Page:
For sloped roofing products, asphalt composition shingles tend to be your entry level product, with dimensional lifetime shingle product options demanding an increased price. Concrete and clay tile tend to be more of a mid-range option with synthetic, wood shake, metal roofing and traditional slate being in the higher range roofing products. For flat roofs, pricing options tend to start with coatings, hot-mop built-up roofs, modified torches, TPO products and finally single-ply PVC systems.


5. Roofing system components installed


Most people think of their new roof simply as the new tile or shingle which is being applied; however, there is much more to waterproofing your roof over the long-term. The type of underlayment and decking materials used, the ventilation and insulation installed and even the types of fasteners applied all carry a different level of performance, longevity, manufacturing cost, and thus price.


6. Contractor's roof access
Access to the roof is a critical aspect in the overall pricing of the job. Difficult access means additional equipment and labor are necessary to tear off the roof, load the roofing materials, stage the roof and complete the roof system. Since there is a direct correlation of labor and equipment costs to every roofing project, the easier the access, the less time and material are necessary to complete the job.

Tile roofing install


Tile roofing materials weigh more than asphalt shingles so they require more labor and initial cost; however, tile roofs last a long time when done right. (Photo courtesy of Angie's List member Wally B. of St. Petersburg, Florida)


7. Type of roof warranty


There is a significant difference between a standard roofing warranty, where the roofing contractor is backing the labor and workmanship of the project, versus an extended or no-dollar-limit (NDL) warranty backed by the manufacturer themselves. A manufacturer’s warranty typically requires additional steps, materials and inspections along with a fee that is charged by the manufacturer to back and support the roofing contractor's labor and workmanship.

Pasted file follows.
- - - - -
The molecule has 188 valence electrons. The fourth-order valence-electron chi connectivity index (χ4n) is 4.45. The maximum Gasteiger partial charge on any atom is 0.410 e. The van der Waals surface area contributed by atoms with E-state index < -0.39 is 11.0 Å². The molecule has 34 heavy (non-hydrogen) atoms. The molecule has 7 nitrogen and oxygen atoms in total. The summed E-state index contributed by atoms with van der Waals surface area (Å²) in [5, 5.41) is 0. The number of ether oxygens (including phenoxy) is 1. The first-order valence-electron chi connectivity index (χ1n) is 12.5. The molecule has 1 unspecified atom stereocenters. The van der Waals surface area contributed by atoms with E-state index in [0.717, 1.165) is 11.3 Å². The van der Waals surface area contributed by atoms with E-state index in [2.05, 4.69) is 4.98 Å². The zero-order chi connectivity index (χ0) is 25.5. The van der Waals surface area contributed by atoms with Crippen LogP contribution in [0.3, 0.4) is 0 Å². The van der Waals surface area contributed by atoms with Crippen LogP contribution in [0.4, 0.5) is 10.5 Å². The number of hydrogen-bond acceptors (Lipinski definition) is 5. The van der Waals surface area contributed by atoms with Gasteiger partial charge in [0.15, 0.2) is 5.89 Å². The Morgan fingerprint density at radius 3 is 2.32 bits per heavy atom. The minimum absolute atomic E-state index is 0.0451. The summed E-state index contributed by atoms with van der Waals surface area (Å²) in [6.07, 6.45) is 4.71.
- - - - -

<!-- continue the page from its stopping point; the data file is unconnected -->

A standard roofing warranty typically does not require the extra steps; however, you pay for what you get and should consider this difference when looking at bid comparisons. Manufacturer-warranted roof replacements typically feature higher quality workmanship, since they bring an added set of eyes on the inspection and ultimately more security and peace of mind to the consumer.


8. Additional roof details
Finally, there are finish details and prep details that absolutely affect the cost of the roofing job. For instance, the type and quality of the lumber being used for fascia and rafters, along with the finishing sealants and counter-flashing details all play a critical role in not only the look of your finished roof, but the cost you will pay.

Labor costs depend on the skill level of the job.  The average costs for shingle roofs run from $55 to $75/square depending on the slope, the average labor costs on a metal roofing job can cost around $150/square. The point is the more the skill the more the cost.  If the roof is higher and / or steeper, the risk is higher, so the risk also affects the cost.  

It is important that a roofing company pays its crew members fairly otherwise the work on the roofs will be sub-par.  It's also important that a roofing company makes some profits.  If you are dealing with people that are not running a successful business, then you risking your investment.  

How roofers charge


While it's possible to replace your own roof, it's not always a good idea — without the right tools and enough experience, there's a high likelihood you'll make a mistake, which could reduce the lifespan of your roof and endanger the integrity of your home.

A standard 2,200- to 2,600-square-foot roof replacement will cost DIY homeowners between $2,000 and $6,000; professionals will charge $5,000 to $12,000. Nationally, Angie’s List members reported paying an average of $11,095 to tear off and replace an old roof in 2014. 

Roofers charge for their work using what are known as "squares." One 10-by-10-foot patch of roof makes a square, meaning the average residential roof needs between 22 and 26 squares to be replaced.

First, roofers charge labor for removing your old roof. A one-story roof with a single shingle layer costs between $100 and $150 per square to remove; a double layer, $115 to $165; and triple layer, $125 to $175. If you have a particularly high roof or one that is extremely steep, you will pay more per square.

Roofers on top of roof tearing off old roof shingles


Know how roofers charge and how much roofing materials cost so you can negotiate the best deal.
Replacing your existing roof carries a significant cost, and it can't be put off once it becomes necessary. But the urgency of needing a new roof doesn't mean you should blindly hire the first roofing contractor you interview.

How roofers charge


While it's possible to replace your own roof, it's not always a good idea — without the right tools and enough experience, there's a high likelihood you'll make a mistake, which could reduce the lifespan of your roof and endanger the integrity of your home.


A standard 2,200- to 2,600-square-foot roof replacement will cost DIY homeowners between $2,000 and $6,000; professionals will charge $5,000 to $12,000. Nationally, Angie’s List members reported paying an average of $11,095 to tear off and replace an old roof in 2014. 


Roofers charge for their work using what are known as "squares." One 10-by-10-foot patch of roof makes a square, meaning the average residential roof needs between 22 and 26 squares to be replaced.